“When all you have is a hammer, every problem looks like a nail.”

Most of us have had occasion to (or even reluctantly needed to) put a hammer to a nail, which makes the above analogy so relatable. However, as the phrase suggests, there is usually more than one way to skin a cat, or more accurately, there is an impulse to turn to solutions we are comfortable with or that have worked in the past, even if these solutions have become outdated, flawed or inappropriate in trying to solve the problem. To complete the analogy, imagine using the same hammer when you now need to drive a screw.

Luckily, the construction and DIY industry have developed and provided the world with the right tool for the right job, in this case, a screwdriver. Quality has written extensively and provided analysis on the concept of the right tool for the right job, from optical comparators to gages, and this approach to problem solving is prevalent in many industries beyond construction and quality control.

Take, for instance, a subject that touches all businesses—and can, in many ways, be applied to life in general—risk management. The first step in risk management is identifying risk. There are a host of techniques and tools available to the risk analyzer, many of which are familiar to the quality industry, such as regular document review, root cause analysis, and SWOT analysis. Once the risk has been identified, the company can “choose” from four main categories, approaches, or “tools” to manage that risk: avoidance, reduction, sharing, and retention.

In order to understand these categories, let’s think about it in terms of riding a motorcycle. Starting with knowing how to and being able to operate a motorcycle, and understanding you will encounter other vehicles, drivers, and obstacles on the road, you may also want to wear a helmet and other protective gear before venturing out on a motorcycle. This all falls under the category of reduction.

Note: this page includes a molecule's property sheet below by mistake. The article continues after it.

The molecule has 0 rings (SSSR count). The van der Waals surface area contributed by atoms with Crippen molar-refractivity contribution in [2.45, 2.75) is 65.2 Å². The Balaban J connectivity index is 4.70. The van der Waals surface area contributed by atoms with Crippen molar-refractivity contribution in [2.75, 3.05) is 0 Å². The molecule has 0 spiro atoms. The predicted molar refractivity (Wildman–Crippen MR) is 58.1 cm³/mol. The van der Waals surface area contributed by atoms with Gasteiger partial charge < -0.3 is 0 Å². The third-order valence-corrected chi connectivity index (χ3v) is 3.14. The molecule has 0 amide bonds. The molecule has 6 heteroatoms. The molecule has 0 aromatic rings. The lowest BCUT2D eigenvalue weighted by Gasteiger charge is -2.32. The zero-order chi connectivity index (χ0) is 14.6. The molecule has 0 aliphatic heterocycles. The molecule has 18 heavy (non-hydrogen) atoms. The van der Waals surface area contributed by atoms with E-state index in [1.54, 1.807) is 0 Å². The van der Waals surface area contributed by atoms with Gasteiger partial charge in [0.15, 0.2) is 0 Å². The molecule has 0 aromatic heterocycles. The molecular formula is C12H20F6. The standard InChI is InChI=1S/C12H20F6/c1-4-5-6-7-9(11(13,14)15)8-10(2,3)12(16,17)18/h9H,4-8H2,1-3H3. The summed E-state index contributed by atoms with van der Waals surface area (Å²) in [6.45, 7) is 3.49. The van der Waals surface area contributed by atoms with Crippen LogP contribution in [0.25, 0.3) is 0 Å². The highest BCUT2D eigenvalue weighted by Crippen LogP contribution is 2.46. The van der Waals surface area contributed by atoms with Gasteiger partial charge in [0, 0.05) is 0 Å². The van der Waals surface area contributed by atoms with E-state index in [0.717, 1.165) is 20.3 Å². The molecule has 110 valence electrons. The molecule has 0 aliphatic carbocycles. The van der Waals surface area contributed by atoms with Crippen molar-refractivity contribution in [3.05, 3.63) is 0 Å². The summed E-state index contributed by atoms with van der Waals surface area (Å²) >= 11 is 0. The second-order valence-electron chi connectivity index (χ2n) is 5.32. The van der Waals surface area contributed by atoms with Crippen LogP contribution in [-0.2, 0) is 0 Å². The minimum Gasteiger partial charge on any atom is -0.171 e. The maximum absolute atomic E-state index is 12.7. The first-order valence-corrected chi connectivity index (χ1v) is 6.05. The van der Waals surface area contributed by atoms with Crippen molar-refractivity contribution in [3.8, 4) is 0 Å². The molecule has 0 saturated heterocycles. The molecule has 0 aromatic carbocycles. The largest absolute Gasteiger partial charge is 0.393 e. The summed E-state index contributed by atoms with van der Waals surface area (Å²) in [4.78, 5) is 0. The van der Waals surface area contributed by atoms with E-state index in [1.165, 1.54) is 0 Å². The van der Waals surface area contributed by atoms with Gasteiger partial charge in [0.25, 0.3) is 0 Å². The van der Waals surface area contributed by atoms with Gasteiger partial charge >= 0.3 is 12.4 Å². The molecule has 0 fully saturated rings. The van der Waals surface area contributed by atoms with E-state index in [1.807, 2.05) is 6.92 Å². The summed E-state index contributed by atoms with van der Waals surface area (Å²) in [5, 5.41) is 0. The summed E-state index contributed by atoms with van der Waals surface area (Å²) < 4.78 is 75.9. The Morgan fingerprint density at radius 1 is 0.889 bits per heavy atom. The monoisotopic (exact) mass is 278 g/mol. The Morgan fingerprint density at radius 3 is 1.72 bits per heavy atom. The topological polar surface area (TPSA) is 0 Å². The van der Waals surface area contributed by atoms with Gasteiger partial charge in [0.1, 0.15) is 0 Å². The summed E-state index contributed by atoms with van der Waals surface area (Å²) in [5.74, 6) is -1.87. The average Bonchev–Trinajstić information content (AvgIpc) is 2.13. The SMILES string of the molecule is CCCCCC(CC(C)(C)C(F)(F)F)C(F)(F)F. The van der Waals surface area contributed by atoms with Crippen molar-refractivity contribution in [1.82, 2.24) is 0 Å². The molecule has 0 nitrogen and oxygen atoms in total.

Anyone who has ever operated a motor vehicle is aware of the need for insurance. Although mostly a financial concern, insurance guards us against liability or medical bills in case of an accident. This is called sharing, or the transfer or outsourcing of the financial risk and/or liability of an accident.

After your analysis, if you still wish to ride a motorcycle, in essence, without wearing a helmet, you have chosen retention—simply accepting, and, in the business analogy, budgeting for any liability or bodily harm you may encounter from riding a motorcycle. This is one end of the spectrum. The other is avoidance. If your analysis tells you that wearing a helmet doesn’t sufficiently assuage the prospect of an accident or harm, you might choose to just not ride a motorcycle. In the same vein, a business may choose to just not get involved in a business, sector, or product.

And we have reached a story-within-a-story. Quality cannot be avoided. It is a tool ensuring businesses and manufacturers against risk. And using the right tool for the right job helps ensure quality. For instance, shaft measurement and hardness testers. So, check out “Shaft Measurement: What is the Best Tool for the Job?,” “Hardness Testers: Know Your Options for Best Results,” and everything else we have to offer in this month’s Quality.

Enjoy and thanks for reading!